I spent a lot of time on the internet during the lead-up to the Invasion of Iraq in 2003 reading as much diverse information as I could get my hands on. I read a lot of interesting stuff, most of it completely unhinged. It was fun. It was informative. It was thought-provoking. More importantly, as the shrill screeching of the various camps increased, I began to get a sense of who had a clue and who was completely delusional as their rantings and speculations were confirmed or shown to be completely baseless. That time shaped my current political views in ways that are still unfolding. It was a great time for me.
In the middle of all of that, I stumbled onto the website USS Clueless. The author, Steven Den Beste was a bracing breath of clarity in the fever-swamp I was muddling through. In addition to politics and the impending war, he wrote about science, technology, engineering, philosophy, and anything else that interested him. He was clear, brilliant, interesting, and wrote in a calm, reasoned voice that was a refreshing counterpoint to the invective and hyperbole that was, and continues to be, what passes for discourse on the internet.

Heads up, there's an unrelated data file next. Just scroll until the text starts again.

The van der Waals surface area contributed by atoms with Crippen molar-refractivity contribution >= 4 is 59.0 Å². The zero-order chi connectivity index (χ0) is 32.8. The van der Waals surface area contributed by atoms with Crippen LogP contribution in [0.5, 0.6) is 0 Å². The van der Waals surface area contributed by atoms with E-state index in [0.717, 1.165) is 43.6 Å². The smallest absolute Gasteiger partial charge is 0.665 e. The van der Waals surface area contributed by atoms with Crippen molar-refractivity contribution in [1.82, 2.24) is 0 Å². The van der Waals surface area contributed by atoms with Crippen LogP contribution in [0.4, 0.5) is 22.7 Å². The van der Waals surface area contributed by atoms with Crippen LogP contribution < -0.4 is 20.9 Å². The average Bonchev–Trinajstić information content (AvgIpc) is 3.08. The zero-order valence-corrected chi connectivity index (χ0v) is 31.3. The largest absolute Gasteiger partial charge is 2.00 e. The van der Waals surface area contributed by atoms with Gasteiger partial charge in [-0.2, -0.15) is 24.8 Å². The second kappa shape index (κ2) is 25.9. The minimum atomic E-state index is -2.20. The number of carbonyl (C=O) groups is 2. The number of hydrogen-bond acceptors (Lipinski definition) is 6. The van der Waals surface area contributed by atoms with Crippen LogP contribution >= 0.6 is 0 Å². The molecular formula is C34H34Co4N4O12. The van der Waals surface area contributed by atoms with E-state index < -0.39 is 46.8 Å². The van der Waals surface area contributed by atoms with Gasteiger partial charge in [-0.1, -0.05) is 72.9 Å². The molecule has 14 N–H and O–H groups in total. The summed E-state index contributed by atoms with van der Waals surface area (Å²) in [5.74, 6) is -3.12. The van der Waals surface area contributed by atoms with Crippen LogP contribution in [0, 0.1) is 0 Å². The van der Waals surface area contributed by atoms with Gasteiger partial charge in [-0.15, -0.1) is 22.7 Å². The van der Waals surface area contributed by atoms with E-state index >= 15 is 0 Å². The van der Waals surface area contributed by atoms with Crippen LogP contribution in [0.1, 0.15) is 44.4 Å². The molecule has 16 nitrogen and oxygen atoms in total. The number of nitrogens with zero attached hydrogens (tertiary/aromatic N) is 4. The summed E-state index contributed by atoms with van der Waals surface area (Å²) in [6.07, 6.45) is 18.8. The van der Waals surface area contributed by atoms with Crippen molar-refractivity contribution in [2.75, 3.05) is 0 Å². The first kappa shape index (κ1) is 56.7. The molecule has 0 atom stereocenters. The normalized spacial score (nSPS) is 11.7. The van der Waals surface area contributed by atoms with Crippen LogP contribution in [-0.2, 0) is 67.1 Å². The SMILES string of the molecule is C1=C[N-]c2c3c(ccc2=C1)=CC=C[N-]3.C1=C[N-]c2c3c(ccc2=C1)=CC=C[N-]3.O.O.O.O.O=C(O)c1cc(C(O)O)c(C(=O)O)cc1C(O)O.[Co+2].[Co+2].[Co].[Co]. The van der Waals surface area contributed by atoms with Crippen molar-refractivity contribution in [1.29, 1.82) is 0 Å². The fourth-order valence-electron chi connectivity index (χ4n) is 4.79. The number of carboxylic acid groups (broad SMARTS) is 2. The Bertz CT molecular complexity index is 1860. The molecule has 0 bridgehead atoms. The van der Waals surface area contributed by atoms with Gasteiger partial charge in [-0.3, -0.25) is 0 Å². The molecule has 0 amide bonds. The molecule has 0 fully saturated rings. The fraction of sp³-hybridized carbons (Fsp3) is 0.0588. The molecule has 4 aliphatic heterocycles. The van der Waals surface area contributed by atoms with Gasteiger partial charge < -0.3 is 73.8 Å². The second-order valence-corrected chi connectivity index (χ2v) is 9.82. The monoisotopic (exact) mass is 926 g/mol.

I was not, am not, nor will I ever be, as brilliant, well read, well educated, nor as deep a thinker as Mr. Den Beste, but, in what borders on hubris, I aspired to be like him. Although I have never come close, Ratlands exists because he inspired me.
I never met him and I never communicated with him, as I had nothing of value to add to the conversation, and as big a fan as I was, even I knew that rabid fanboi fawning was unseemly and inappropriate. He quit blogging on USS Clueless over a decade ago, in part due to health problems.
Steven Den Beste died recently.
If you read the comments in the post linked above, you will see that I am one of many who are deeply saddened by his passing.